False positives decline with breast tomosynthesis

December 19, 2005

Digital breast tomosynthesis promises to dramatically reduce the rate of false-positive mammograms, potentially sparing women from unnecessary follow-up tests and biopsies, according to a study presented at the RSNA meeting.

Digital breast tomosynthesis promises to dramatically reduce the rate of false-positive mammograms, potentially sparing women from unnecessary follow-up tests and biopsies, according to a study presented at the RSNA meeting.

Conventional mammography superimposes layers of breast tissue in a 2D image, a key drawback. This superimposed tissue can hide cancers, yet it can also give the false appearance of cancer, leading to needless recalls and biopsies. DBT is a 3D technique that removes the effect of superimposed tissue.

In a study of 98 patients with abnormal mammograms, DBT as a screening follow-up tool was equivalent or superior to diagnostic mammography in 88% of cases, said Dr. Steven Poplack, an associate professor of diagnostic radiology at Dartmouth Hitchcock Medical Center.

The study group had a total of 112 screening abnormalities. If tomosynthesis had been used as an adjunct to mammographic screening, the recall rate could have been cut by 40%, Poplack said. He was cautiously optimistic in releasing the results, given that the study findings need to be validated in larger trials.

"On the basis of this small study, tomosynthesis is equivalent or superior (to mammography) for diagnosis. It will offer recall reduction and better reflects the reality of the breast, translating into a more accurate diagnosis," he said.

Acquisition time for DBT was 20 seconds and reconstruction time was one minute. Two views were taken in most cases.

Tomosynthesis was superior to diagnostic mammography in 35% of cases, equivalent in 54%, and inferior in 12%. Many of the cases in which tomosynthesis was deemed inferior involved calcifications, and quality may have been affected by the lengthy acquisition time and motion artifact, Poplack said.

Of the total number of potential abnormalities, five were cancers. Three cancers were detected by both mammography and tomosynthesis, and two cases were occult for both techniques.

At the same RSNA session, University of Pennsylvania researchers demonstrated potential for a new technique called contrast-enhanced DBT.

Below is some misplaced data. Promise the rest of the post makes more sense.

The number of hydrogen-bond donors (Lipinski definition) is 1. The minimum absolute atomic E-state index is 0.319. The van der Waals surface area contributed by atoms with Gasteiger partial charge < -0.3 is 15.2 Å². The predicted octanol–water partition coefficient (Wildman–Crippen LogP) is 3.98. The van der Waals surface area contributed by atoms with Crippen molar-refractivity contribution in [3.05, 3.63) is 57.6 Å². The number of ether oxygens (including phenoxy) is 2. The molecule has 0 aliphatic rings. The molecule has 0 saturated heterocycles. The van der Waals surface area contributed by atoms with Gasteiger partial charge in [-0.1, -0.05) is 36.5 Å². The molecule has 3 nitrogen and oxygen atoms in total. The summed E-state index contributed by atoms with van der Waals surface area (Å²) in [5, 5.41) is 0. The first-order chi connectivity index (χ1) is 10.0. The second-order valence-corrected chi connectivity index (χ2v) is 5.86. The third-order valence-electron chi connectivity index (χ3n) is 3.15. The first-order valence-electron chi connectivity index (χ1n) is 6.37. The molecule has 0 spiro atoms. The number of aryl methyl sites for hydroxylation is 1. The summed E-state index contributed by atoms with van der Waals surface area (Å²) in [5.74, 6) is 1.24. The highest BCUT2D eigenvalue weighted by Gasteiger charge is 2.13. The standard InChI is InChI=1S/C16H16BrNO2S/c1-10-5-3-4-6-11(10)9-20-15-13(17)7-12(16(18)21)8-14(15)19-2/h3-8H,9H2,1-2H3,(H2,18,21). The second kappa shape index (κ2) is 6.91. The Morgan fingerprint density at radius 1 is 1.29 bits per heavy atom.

Research shows that neoangiogenesis is essential for breast tumor growth. Due to the nature of vascular networks in a breast tumor, enhancement of breast cancers is different from benign breast tissue.

To date, vascular characteristics of breast cancer have been extensively demonstrated with gadolinium-enhanced breast MR. Drawbacks of MR for this purpose include poor specificity and high expense.

Contrast-enhanced digital mammography has also demonstrated vascular aspects of breast cancer biology, as malignant lesion conspicuity increases with intravenous contrast administration, said Dr Sara Chen, who presented the group's results.

"Work with contrast-enhanced digital breast mammography is promising, but it relies on projection mammographic views, which are inherently limited as they are 2D images of a 3D anatomic structure. Superimposition of nonadjacent overlying breast tissue may unfavorably impact lesion conspicuity, even with lesion contrast administration," Chen said.

DBT reduces the effect of superimposed tissue, making lesions more apparent.

"If tomosynthesis and contrast-enhanced digital mammography could be combined into a single technique, the benefits of both might potentially be integrated," Chen said.

The group performed a pilot study, using modified commercial equipment, to test this theory. The pilot involved 13 women with breast lesions that were BI-RADS category 4 or 5. All patients underwent multimodality breast imaging, including contrast-enhanced DBT. As researchers expected, lesions became more apparent with the combination of digital mammography and tomosynthesis.

"Our initial experience found contrast-enhanced DBT to be a clinically feasible technique that provides us with vascular information about breast lesions qualitatively concordant with that of breast MR. As such, it [the technique] may have potential to visualize vascular characteristics of breast lesions," Chen said.

The group now plans to optimize technical factors, mainly to address problems with motion artifact. Researchers are also developing a dedicated system for contrast-enhanced DBT.

For more online information, visit Diagnostic Imaging's RSNA Webcast.